What’s New In WordPress 5.9 Full Site Editing is just the beginning of what is to come for the WordPress ecosystem.
What new stuff will I find in Full Site Editing
Among many other cool features, what’s new in version 5.9 of the WordPress blogging platform is the ability to fully edit your site from the WordPress block editor including header and footer.
Previous versions of WordPress have included a limited “Full Site Editing” feature, enabling you to view and edit a single post or page of your site.
In version 5.9, the features are much more robust, enabling you to edit posts and pages and the themes headers and footers. Before WordPress version 5.9, this required manually coding things yourself or using page builders that many times would take away from the performance of your site.
Here is a video version (pretty much) of this post:
Do you need Block-Based Themes to use Full Site Editing?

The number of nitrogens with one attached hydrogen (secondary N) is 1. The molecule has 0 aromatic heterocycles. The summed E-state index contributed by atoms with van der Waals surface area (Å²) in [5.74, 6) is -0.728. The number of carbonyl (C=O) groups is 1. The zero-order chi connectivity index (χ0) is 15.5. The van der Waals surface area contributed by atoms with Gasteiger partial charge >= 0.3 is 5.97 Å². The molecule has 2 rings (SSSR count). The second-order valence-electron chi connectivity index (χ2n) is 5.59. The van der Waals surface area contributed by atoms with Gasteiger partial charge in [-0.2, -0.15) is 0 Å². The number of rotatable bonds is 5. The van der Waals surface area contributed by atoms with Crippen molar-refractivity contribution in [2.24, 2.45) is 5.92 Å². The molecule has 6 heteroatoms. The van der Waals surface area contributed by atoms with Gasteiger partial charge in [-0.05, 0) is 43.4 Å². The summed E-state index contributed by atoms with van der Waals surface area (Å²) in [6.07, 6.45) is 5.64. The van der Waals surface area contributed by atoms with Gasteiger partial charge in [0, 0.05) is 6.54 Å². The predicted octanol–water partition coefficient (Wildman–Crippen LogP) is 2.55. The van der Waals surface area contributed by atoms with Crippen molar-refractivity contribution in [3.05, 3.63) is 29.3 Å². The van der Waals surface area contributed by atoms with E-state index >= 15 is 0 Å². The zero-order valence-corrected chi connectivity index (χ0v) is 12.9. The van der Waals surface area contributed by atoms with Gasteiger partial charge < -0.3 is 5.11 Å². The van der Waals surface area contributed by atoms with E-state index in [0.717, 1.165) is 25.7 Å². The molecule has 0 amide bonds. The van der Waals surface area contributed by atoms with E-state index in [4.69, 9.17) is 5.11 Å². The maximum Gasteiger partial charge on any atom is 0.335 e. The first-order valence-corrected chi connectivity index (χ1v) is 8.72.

To begin with, Full Site Editing requires a block-based theme.
At the time of my writing this post, there were about 40 block-based themes in the WordPress theme directory. That is in comparison to the 1000s of non-block-based themes on the market. Of course, that will change the more this Full Site Editing thing catches on.
Let us look at the FSC or Full Site Editing features in the brand new default twenty-twenty-two theme that comes packaged with WordPress 5.9.
After you have logged into the admin area of your WordPress site, click on the Appearance tab.
I covered this in a different post on What’s New In WordPress version 5.9, an Introduction. With the block-based theme, active under Appearance, you’re not going to see the normal or what I consider the standard tabs available. Like the Customizer, Menus, and Widgets tabs. Only Editor, and that’s where you’re going to be able to customize and add your menus and widgets and such.
Let us have a look around the new site editor.
After we click on the editor tab in the Appearance section, that takes us to the editor window. We can toggle back and forth on the editor navigation by clicking on the WordPress icon in the top left corner.
Once we are in the Site Editor section, you will have three options. We will find this in most block-based themes. Site, and that is where we are by default when we enter the Site Editor. Templates are theme-specific, meaning some themes will have these and more or less.